The Chancellor has announced wide ranging changes to the taxation of non UK domiciliaries. These announcements are short on detail. A consultation on the changes will be published in the autumn, and the new rules will form part of the Finance Bill 2016 and apply from 6 April 2017.
We therefore have time to plan for the future.
What we do know
UK residents will be deemed domiciled for income tax and capital gains tax purposes after 15 years of residence, and will pay tax on their worldwide income and gains. This rule will also apply to inheritance tax. There is already a deemed domicile rule for inheritance tax but this applied where someone had been resident for more than 16 out of the previous 20 years of assessment.
There will be no grandfathering provisions, so these rules will apply regardless of when someone came to the UK. However, the old regime will continue to apply where someone leaves the UK before 6 April 2017. It will only be possible to break this deemed domicile status by ceasing to be resident in the UK for five tax years.
This means that the recently introduced £90,000 remittance basis charge (RBC) for residence of more than 17 out of 20 tax years will not apply from 2017/18, as individuals will now be deemed domiciled at that point. The result is that the proposal to elect into the remittance basis for tranches of three years has been scrapped. The £30,000 and £60,000 RBC rates will still apply.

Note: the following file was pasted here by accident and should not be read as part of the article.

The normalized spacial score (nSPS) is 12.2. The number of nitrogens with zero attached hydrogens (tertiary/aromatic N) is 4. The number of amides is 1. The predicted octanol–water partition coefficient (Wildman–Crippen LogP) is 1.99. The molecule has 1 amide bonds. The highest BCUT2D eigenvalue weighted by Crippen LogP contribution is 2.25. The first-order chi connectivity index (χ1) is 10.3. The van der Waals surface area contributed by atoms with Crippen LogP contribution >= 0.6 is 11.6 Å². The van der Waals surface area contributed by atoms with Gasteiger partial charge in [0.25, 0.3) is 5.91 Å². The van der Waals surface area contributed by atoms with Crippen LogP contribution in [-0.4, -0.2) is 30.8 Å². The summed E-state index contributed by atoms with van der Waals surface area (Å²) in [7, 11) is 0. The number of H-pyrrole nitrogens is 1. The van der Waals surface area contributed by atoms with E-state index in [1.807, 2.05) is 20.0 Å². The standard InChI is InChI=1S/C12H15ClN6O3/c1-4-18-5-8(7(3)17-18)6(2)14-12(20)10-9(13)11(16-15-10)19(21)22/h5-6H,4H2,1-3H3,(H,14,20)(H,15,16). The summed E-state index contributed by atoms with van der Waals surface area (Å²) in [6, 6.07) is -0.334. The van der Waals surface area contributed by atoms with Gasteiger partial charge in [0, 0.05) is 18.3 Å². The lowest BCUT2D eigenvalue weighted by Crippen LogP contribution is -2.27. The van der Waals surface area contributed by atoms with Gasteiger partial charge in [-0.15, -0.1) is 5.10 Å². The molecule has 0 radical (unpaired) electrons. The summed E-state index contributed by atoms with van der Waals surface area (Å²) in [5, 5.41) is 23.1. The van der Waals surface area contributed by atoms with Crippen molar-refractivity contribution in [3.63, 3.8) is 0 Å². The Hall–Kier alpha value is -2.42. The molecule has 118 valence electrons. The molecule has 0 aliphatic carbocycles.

The potential good news is that non-doms who have set up an offshore trust before they become deemed domiciled in the UK may not be taxed on trust income and gains that are retained in the trust, and the assets will remain outside the scope of inheritance tax (unless UK residential property – see our separate briefing note
). They could be taxed on trust distributions and benefits. However, there will be detailed consultation on the new rules as it is recognised that this will be a significant change to a complex area of law.
It also seems that these rules do not affect an individual’s domicile status under general law, so an individual may continue to pass their non-domicile status on to their children. The child will then be considered independently as to when they reach deemed domiciled status.
Whilst it is easier said than done, the key thing is not to panic!
1. There will be a period of consultation followed by draft legislation. You can rest assured that Moore Stephens will be actively involved.
2. There is time to plan. The provisions are not introduced until 6 April 2017.
3. Some of the proposals in relation to offshore trusts appear to be helpful and better than the current rules, although it is obviously early days.
4. The statutory residence test can allow an individual to spend a reasonable amount of time in the UK whilst knowing with certainty they are not resident.
Someone who had a UK domicile at birth, and then leaves the UK to take up a domicile of choice outside the UK, will be treated as UK domiciled if they return to the UK and take up residence here.
However, in their case the tax treatment of offshore trusts settled by them whilst non-domiciled, will be as for a UK domiciliary. So that income and gains of the trust will be taxable on them on an arising basis. Additionally it seems the trust assets will come within the charge to inheritance tax.
The remittance basis will still apply to 5 April 2017. Connected offshore structures will require a thorough review to establish their tax implications post that date and whether any restructuring is required.
Private client tax team